But the real partying will take place aboard recently restored Car No. 1. While the ceremony is open to the public, Car No. 1 will only haul dignitaries that day, hauling them on a quick trip to Pier 39 and back. Details are still to be worked out, but Car No. 1 is expected to haul passengers on regular F line service as part of the centennial celebration.

More events are planned but have not yet been announced.

 
wanderer53 Sir Nigel Gresley

Location: front left seat EE set now departed

SFMTA recommends two-year budget proposal with maintenance focus


Friday, March 30, 2012


The Transportation for the San Francisco Municipal Transportation Agency, which oversees all transportation in the city, including the Municipal Railway (Muni), released proposals to balance the agency's upcoming two-year budget. The proposals make a significant investment in maintenance that will increase Muni's reliability, reduce overtime through adequate staffing and focus on key initiatives such as the Transit Effectiveness Project.

Staff will present these proposals to the SFMTA Board of Directors on Tuesday, April 3.

This budget would support an increase in maintenance and direct funds to key service initiatives by amounts of $17.5 million in Fiscal Year 2013 and $29.1 million in FY 2014.

The Capital Budget consists of $429.2 million in FY 12-13 and $403 million in FY 13-14, funding various projects within 16 capital programs. Funding commitments include:

• Targeted $38 million investment in Muni Metro System track and signal infrastructure to improve service reliability
• More than $447 million to continue development of the Muni Metro T Third Central Subway project to decrease travel time and improve mobility

 
wanderer53 Sir Nigel Gresley

Location: front left seat EE set now departed

The San Francisco Municipal Transportation Agency (SFMTA), which oversees all transportation in the city, including the Municipal Railway (Muni), released staff’s proposals to balance the agency’s upcoming two-year budget. The proposals make a significant investment in maintenance that will increase Muni’s reliability, reduce overtime through adequate staffing and focus on key initiatives such as the Transit Effectiveness Project (TEP).

The staff will present proposals to the SFMTA board of directors early next week.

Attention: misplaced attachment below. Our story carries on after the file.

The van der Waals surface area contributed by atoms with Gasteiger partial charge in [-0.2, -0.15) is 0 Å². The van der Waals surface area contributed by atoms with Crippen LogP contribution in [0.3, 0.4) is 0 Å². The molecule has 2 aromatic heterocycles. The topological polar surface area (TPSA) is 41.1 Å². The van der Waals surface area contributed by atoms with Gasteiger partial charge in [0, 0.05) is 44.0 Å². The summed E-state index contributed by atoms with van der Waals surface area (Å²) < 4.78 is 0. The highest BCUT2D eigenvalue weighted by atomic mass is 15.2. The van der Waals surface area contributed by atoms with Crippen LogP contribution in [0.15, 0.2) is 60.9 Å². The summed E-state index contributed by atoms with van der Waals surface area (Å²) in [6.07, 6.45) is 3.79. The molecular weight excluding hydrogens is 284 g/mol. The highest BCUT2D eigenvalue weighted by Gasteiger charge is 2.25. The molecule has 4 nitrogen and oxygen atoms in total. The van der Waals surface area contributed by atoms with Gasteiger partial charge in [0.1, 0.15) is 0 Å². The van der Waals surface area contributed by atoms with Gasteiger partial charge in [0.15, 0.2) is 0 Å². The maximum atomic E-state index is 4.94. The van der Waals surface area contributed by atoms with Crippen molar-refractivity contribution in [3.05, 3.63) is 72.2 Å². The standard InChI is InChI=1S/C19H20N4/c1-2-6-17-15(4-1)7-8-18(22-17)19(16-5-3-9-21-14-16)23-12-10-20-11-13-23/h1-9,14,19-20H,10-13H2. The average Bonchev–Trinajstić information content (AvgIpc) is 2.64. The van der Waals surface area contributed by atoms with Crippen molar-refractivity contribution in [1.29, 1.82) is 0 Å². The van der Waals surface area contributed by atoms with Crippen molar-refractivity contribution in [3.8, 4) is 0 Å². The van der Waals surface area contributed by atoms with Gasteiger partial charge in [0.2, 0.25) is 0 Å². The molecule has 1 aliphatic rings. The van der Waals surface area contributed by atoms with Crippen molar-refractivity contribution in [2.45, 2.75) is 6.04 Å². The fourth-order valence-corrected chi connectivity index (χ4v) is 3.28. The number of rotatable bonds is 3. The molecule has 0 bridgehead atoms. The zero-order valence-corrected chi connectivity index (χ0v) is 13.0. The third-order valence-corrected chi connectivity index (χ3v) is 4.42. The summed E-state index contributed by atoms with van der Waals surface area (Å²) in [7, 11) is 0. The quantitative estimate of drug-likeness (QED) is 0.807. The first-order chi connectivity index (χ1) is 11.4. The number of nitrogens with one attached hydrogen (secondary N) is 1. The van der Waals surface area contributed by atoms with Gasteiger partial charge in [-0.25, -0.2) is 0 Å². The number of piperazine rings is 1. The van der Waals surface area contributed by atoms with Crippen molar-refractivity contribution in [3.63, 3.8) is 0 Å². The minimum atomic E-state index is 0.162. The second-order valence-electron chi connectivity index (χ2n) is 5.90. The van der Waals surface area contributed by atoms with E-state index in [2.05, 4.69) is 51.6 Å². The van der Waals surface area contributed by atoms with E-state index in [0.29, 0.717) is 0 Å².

“These proposals represent a significant investment in maintenance,” said SFMTA Director of Transportation Edward D. Reiskin. “For far too long, our maintenance operation has been understaffed and underfunded, which adversely affects service reliability on a daily basis. These proposals will allow the agency to invest in our infrastructure, including the buses and trains, the track and overhead lines, and other aspects of the system so that we can address any issues before service is impacted.”

This budget would support an increase in maintenance and direct funds to key service initiatives by amounts of $17.5 million in Fiscal Year (FY) 2013 and $29.1 million in FY 2014. The fiscal year is July 1 to June 30.

Other key components of the operating budget proposal include all door boarding, additional safety and traffic personnel free Muni for low-income youth, labor concessions, modernizing antiquated parking policies and expanding current parking management, offsetting state citation fees and implementing management efficiencies.

“While we’ve made tough decisions in order to develop a responsible, balanced budget, we are doing everything we can to avoid fare increases and service cuts. These proposals reflect our commitment to the city’s Transit First policy and allows for improvement in all modes of transportation,” said Reiskin

 
wanderer53 Sir Nigel Gresley

Location: front left seat EE set now departed

 

The Santa Clara Valley Transportation Authority (VTA) opened the first group of renovated elevators last week as part of a $4.2 million, multi-phase project to upgrade elevators and escalators along the Santa Teresa-Alum Rock line between the Virginia and Cottle light-rail stations.

The agency opened renovated elevators at the Blossom Hill, Branham and Cottle stations, which feature new floors and ceilings, controllers and emergency communications systems, VTA officials said in a prepared statement.
 
A second grouping will include elevators at the Capitol and Tamien stations, and both elevators at the Snell station, which will remain closed from April 4 until early July. The final grouping, consisting of elevators at the Cottle, Virginia and Hamilton stations, will close thereafter, with the entire project wrapping up by September, VTA estimates.
 
The elevators have been in continuous operation since 1991 and are exhibiting signs of deterioration, requiring accessibility and safety improvements, and signs of corrosion, VTA officials said.

 
wanderer53 Sir Nigel Gresley

Location: front left seat EE set now departed

SFMTA Board approves two-year budget, includes $485 million for rail Infrastructure